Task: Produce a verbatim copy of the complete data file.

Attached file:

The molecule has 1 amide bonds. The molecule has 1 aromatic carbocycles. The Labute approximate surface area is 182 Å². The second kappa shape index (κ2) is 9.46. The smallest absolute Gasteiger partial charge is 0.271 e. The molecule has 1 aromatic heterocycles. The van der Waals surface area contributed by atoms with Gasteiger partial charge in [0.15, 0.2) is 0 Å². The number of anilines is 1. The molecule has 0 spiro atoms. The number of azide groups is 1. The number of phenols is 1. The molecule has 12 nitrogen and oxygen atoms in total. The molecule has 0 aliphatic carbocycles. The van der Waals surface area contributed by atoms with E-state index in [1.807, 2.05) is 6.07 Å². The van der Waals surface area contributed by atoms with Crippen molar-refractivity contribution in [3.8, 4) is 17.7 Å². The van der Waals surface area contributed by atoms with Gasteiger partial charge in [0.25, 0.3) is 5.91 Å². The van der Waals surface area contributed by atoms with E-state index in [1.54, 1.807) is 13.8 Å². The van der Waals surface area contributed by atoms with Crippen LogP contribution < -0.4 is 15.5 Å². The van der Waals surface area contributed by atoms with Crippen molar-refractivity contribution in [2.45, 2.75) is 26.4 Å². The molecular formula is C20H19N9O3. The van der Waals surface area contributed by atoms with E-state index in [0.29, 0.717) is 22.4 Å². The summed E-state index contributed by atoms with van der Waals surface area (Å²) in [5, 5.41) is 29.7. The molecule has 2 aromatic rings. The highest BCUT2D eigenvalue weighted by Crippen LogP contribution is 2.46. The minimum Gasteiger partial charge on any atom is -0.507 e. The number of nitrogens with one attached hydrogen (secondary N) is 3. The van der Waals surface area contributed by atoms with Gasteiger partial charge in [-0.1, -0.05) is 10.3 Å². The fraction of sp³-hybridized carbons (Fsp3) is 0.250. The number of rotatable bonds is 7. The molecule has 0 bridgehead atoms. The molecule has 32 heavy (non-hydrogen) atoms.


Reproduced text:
The molecule has 1 amide bonds. The molecule has 1 aromatic carbocycles. The Labute approximate surface area is 182 Å². The second kappa shape index (κ2) is 9.46. The smallest absolute Gasteiger partial charge is 0.271 e. The molecule has 1 aromatic heterocycles. The van der Waals surface area contributed by atoms with Gasteiger partial charge in [0.15, 0.2) is 0 Å². The number of anilines is 1. The molecule has 0 spiro atoms. The number of azide groups is 1. The number of phenols is 1. The molecule has 12 nitrogen and oxygen atoms in total. The molecule has 0 aliphatic carbocycles. The van der Waals surface area contributed by atoms with E-state index in [1.807, 2.05) is 6.07 Å². The van der Waals surface area contributed by atoms with Crippen molar-refractivity contribution in [3.8, 4) is 17.7 Å². The van der Waals surface area contributed by atoms with Gasteiger partial charge in [0.25, 0.3) is 5.91 Å². The van der Waals surface area contributed by atoms with E-state index in [1.54, 1.807) is 13.8 Å². The van der Waals surface area contributed by atoms with Crippen LogP contribution < -0.4 is 15.5 Å². The van der Waals surface area contributed by atoms with Crippen molar-refractivity contribution in [2.45, 2.75) is 26.4 Å². The molecular formula is C20H19N9O3. The van der Waals surface area contributed by atoms with E-state index in [0.29, 0.717) is 22.4 Å². The summed E-state index contributed by atoms with van der Waals surface area (Å²) in [5, 5.41) is 29.7. The molecule has 2 aromatic rings. The highest BCUT2D eigenvalue weighted by Crippen LogP contribution is 2.46. The minimum Gasteiger partial charge on any atom is -0.507 e. The number of nitrogens with one attached hydrogen (secondary N) is 3. The van der Waals surface area contributed by atoms with Gasteiger partial charge in [-0.1, -0.05) is 10.3 Å². The fraction of sp³-hybridized carbons (Fsp3) is 0.250. The number of rotatable bonds is 7. The molecule has 0 bridgehead atoms. The molecule has 32 heavy (non-hydrogen) atoms.